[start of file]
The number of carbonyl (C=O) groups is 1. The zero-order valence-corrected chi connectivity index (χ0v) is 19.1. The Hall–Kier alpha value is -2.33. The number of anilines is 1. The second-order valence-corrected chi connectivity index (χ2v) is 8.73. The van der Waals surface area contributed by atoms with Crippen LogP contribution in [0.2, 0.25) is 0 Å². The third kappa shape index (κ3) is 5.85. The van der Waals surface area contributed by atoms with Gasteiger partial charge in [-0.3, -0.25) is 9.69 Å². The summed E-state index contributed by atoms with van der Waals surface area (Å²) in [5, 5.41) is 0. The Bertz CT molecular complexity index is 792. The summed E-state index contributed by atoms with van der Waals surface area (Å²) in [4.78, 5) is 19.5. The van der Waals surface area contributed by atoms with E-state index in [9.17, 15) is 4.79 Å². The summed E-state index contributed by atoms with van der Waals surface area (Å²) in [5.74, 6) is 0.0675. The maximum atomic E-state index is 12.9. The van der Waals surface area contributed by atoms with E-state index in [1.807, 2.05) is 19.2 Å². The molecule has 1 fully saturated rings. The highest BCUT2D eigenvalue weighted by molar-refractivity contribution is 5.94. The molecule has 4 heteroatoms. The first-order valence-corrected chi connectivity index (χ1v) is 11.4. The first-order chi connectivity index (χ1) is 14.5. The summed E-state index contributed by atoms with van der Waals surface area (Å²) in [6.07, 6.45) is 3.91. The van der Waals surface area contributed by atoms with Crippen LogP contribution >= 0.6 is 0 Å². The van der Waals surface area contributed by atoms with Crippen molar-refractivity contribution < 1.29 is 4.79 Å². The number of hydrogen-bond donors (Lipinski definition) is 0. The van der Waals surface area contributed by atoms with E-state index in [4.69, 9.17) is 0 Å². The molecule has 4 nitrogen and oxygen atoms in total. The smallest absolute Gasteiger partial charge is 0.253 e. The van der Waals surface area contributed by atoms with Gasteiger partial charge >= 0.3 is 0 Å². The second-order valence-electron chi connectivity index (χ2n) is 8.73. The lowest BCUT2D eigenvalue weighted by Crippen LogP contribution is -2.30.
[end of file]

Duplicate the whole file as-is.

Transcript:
The number of carbonyl (C=O) groups is 1. The zero-order valence-corrected chi connectivity index (χ0v) is 19.1. The Hall–Kier alpha value is -2.33. The number of anilines is 1. The second-order valence-corrected chi connectivity index (χ2v) is 8.73. The van der Waals surface area contributed by atoms with Crippen LogP contribution in [0.2, 0.25) is 0 Å². The third kappa shape index (κ3) is 5.85. The van der Waals surface area contributed by atoms with Gasteiger partial charge in [-0.3, -0.25) is 9.69 Å². The summed E-state index contributed by atoms with van der Waals surface area (Å²) in [5, 5.41) is 0. The Bertz CT molecular complexity index is 792. The summed E-state index contributed by atoms with van der Waals surface area (Å²) in [4.78, 5) is 19.5. The van der Waals surface area contributed by atoms with E-state index in [9.17, 15) is 4.79 Å². The summed E-state index contributed by atoms with van der Waals surface area (Å²) in [5.74, 6) is 0.0675. The maximum atomic E-state index is 12.9. The van der Waals surface area contributed by atoms with E-state index in [1.807, 2.05) is 19.2 Å². The molecule has 1 fully saturated rings. The highest BCUT2D eigenvalue weighted by molar-refractivity contribution is 5.94. The molecule has 4 heteroatoms. The first-order valence-corrected chi connectivity index (χ1v) is 11.4. The first-order chi connectivity index (χ1) is 14.5. The summed E-state index contributed by atoms with van der Waals surface area (Å²) in [6.07, 6.45) is 3.91. The van der Waals surface area contributed by atoms with Crippen LogP contribution >= 0.6 is 0 Å². The van der Waals surface area contributed by atoms with Crippen molar-refractivity contribution < 1.29 is 4.79 Å². The number of hydrogen-bond donors (Lipinski definition) is 0. The van der Waals surface area contributed by atoms with E-state index in [4.69, 9.17) is 0 Å². The molecule has 4 nitrogen and oxygen atoms in total. The smallest absolute Gasteiger partial charge is 0.253 e. The van der Waals surface area contributed by atoms with Gasteiger partial charge >= 0.3 is 0 Å². The second-order valence-electron chi connectivity index (χ2n) is 8.73. The lowest BCUT2D eigenvalue weighted by Crippen LogP contribution is -2.30.